Use of CT Analysis, Not Just Airflow Limitations, in COPD Assessment

Chronic obstructive pulmonary disease (COPD) isn’t a “one-symptom” disease. It used to be thought that COPD was mainly a function of airflow limitation; now it’s well accepted that the disease is made up of a combination of causes and symptoms. Airflow limitation, represented by a measurement called FEV1, used to be the main tool for assessing COPD. Now, not only is FEV1 measured, but also imaging is studied, especially CT (Micro X-ray Computed Tomography). Analysis of a CT-generated three-dimensional perspective of an object’s interior, such as the inside of a lung, can not only help evaluate a patient’s status but can help predict acute exacerbations and aid in a patient’s prognosis.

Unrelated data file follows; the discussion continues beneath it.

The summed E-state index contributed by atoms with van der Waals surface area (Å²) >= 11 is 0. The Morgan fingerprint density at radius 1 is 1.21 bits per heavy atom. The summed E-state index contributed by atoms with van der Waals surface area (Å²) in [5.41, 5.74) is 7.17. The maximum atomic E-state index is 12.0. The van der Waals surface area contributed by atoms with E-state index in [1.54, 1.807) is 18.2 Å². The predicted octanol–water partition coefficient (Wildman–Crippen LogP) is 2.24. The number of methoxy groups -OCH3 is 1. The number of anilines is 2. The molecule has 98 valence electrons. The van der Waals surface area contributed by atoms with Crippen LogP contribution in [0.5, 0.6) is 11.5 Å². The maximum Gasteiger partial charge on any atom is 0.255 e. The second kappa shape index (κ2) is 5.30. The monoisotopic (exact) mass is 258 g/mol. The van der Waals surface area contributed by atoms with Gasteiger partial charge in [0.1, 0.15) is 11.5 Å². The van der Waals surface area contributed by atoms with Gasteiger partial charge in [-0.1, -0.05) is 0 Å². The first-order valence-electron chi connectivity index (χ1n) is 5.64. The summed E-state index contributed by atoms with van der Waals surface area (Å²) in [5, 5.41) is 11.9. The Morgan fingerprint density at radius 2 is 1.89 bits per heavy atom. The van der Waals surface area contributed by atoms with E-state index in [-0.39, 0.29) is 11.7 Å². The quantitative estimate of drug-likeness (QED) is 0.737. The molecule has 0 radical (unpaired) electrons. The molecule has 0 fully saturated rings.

Information for this article was obtained from Springer Link.

  • Avatar
    Posted at 16:14h, 26 July Reply

    I’m at Gold 2 for COPD and haven’t had this lung CT scan. Should anyone diagnosed with COPD have one? What does the scan measure?

    • Avatar
      Posted at 13:30h, 28 July Reply

      CT scans are increasingly useful for COPD patients. Guidelines are now recommending CT scans for people with smoking histories to look for early evidence of lung cancer…when cure is more likely. Further, all COPD is not the same. CT scans can tell, for example, if emphysema is present, how much is present and where it is located. It also can determine whether thickened airways are present, that might indicate chronic bronchitis. It is important to realize that these days most CT scans of the chest are “low dose”: a much lower radiation dose than used in years past.
      ~ Rich Casaburi

  • Avatar
    Whylene McCray
    Posted at 12:02h, 04 August Reply

    CT Scans are great, I take one q six months..I had puemonia, COPD, and Lung Cancer..
    feeling much better now..that was 2013.. The spot was seen on my lung in 2010..

Post A Comment